Juxtire, Judiciary Committee, House of Representatives, Washington, D.('. DEAR CONGRESSMAN KASTES METER : The Ad Hoc Committee of concerned Cable Television Operators For a Fair ('opyright Law is enclosing herewith for insertion in the records on the current Hearings on the above-referenced legislation the following:
1. Listing of State and Regional cable television associations that have adopted resolution against the payment of copyright fees by cable television systems.
2. Copies of resolutions passed by 53 municipalities in the l’nited States against the payment of copyright fees by CATV systems and indirectly the l'nited States public that happens to view their television on CATV systems,
It is pertinent to note that no municipalities in the United States have voted in favor of having CATV systems pay copyright. It would obviously not be logical for thein to do so because the cost of the copyright fees will be passed on to the subscribing U.S. consumers. Obviously they know it would not be popular or even intelligent to adopt such a position. This special interest legislation would in effect require the American consumer to par special copyright fees for viewing programming that has advertisements attached to it. Such **pork barrel" legislation is clearly not in the public interest.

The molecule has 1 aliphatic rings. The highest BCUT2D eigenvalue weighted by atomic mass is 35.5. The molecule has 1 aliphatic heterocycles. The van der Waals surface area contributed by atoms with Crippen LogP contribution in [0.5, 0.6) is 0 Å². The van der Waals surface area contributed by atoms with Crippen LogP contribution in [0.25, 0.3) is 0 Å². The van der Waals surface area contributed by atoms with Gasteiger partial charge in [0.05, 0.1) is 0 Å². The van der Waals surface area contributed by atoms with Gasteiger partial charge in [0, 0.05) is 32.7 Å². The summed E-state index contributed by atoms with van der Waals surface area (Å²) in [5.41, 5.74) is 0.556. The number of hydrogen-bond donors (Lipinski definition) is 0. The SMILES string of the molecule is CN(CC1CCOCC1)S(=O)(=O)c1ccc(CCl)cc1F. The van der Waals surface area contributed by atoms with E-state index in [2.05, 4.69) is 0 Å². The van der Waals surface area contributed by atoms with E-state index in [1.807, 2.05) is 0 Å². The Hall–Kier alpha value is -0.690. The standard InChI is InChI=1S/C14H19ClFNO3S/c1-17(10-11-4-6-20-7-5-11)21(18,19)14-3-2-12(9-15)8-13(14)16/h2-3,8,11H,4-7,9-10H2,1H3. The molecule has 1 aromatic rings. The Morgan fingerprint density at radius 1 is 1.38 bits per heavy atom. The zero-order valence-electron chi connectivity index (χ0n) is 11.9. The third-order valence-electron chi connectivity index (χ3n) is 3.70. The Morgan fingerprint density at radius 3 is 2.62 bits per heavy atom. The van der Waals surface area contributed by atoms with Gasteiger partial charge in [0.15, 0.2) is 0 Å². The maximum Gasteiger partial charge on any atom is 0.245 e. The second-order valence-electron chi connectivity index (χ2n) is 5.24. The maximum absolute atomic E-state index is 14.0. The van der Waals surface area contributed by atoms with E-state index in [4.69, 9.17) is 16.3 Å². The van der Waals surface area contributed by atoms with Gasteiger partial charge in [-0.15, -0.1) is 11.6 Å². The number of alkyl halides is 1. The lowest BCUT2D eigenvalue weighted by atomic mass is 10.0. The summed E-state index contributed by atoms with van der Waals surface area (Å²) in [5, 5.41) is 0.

You will note that to date 23 states have officially adopted resolutions against the payment of copyright fees by CATV systems, CATV operators are essentinlly providing an "antenna service". As such, CATV operators do not understand this entire issue of copyright. However, as (ATV operators become more and more aware that they will have to pay copyright fees in the immerlinte future if this disastrous legislation goes through, they are putting pressure on individual state associations to officially adopt positions against the payment of copyright.
The only people that are for the payment of copyright are the large multiple system owned CATV operators that control the National Cable Television Association. These operators feel that the Federal ('ominunications ('ommission will continue to enact disastrous legislation in our industry if this copyright issue is not settled. We agree that it should be settled. But we also feel that to agree to pay copy right which we feel is fundamentally immoral and anti-consumer is not the appropriate course of action.